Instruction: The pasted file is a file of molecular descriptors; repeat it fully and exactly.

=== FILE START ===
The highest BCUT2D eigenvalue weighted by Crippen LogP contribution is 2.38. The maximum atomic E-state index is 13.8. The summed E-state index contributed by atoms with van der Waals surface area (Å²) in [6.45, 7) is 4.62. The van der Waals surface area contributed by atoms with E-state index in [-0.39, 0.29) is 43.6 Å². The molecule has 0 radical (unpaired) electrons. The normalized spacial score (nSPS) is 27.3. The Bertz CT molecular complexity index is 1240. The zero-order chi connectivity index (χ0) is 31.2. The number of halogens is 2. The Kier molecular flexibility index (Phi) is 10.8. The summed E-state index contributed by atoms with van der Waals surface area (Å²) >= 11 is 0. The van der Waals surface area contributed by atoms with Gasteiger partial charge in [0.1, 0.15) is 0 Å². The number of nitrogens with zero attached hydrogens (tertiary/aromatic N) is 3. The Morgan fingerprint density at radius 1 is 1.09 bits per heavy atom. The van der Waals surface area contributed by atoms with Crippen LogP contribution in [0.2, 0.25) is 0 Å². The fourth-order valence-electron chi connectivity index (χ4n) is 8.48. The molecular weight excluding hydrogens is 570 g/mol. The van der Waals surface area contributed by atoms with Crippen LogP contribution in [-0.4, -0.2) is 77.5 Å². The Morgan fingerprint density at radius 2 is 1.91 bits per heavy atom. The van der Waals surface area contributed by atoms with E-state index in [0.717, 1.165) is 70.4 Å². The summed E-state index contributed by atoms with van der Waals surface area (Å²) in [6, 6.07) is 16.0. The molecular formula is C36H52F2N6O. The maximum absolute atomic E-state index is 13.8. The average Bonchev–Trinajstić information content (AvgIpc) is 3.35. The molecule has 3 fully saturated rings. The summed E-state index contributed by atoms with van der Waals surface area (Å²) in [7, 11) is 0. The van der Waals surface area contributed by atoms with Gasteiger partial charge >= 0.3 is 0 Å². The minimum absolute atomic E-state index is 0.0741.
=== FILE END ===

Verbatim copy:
The highest BCUT2D eigenvalue weighted by Crippen LogP contribution is 2.38. The maximum atomic E-state index is 13.8. The summed E-state index contributed by atoms with van der Waals surface area (Å²) in [6.45, 7) is 4.62. The van der Waals surface area contributed by atoms with E-state index in [-0.39, 0.29) is 43.6 Å². The molecule has 0 radical (unpaired) electrons. The normalized spacial score (nSPS) is 27.3. The Bertz CT molecular complexity index is 1240. The zero-order chi connectivity index (χ0) is 31.2. The number of halogens is 2. The Kier molecular flexibility index (Phi) is 10.8. The summed E-state index contributed by atoms with van der Waals surface area (Å²) >= 11 is 0. The van der Waals surface area contributed by atoms with Gasteiger partial charge in [0.1, 0.15) is 0 Å². The number of nitrogens with zero attached hydrogens (tertiary/aromatic N) is 3. The Morgan fingerprint density at radius 1 is 1.09 bits per heavy atom. The van der Waals surface area contributed by atoms with Crippen LogP contribution in [0.2, 0.25) is 0 Å². The fourth-order valence-electron chi connectivity index (χ4n) is 8.48. The molecular weight excluding hydrogens is 570 g/mol. The van der Waals surface area contributed by atoms with Crippen LogP contribution in [-0.4, -0.2) is 77.5 Å². The Morgan fingerprint density at radius 2 is 1.91 bits per heavy atom. The van der Waals surface area contributed by atoms with E-state index in [0.717, 1.165) is 70.4 Å². The summed E-state index contributed by atoms with van der Waals surface area (Å²) in [6, 6.07) is 16.0. The molecular formula is C36H52F2N6O. The maximum absolute atomic E-state index is 13.8. The average Bonchev–Trinajstić information content (AvgIpc) is 3.35. The molecule has 3 fully saturated rings. The summed E-state index contributed by atoms with van der Waals surface area (Å²) in [7, 11) is 0. The van der Waals surface area contributed by atoms with Gasteiger partial charge >= 0.3 is 0 Å². The minimum absolute atomic E-state index is 0.0741.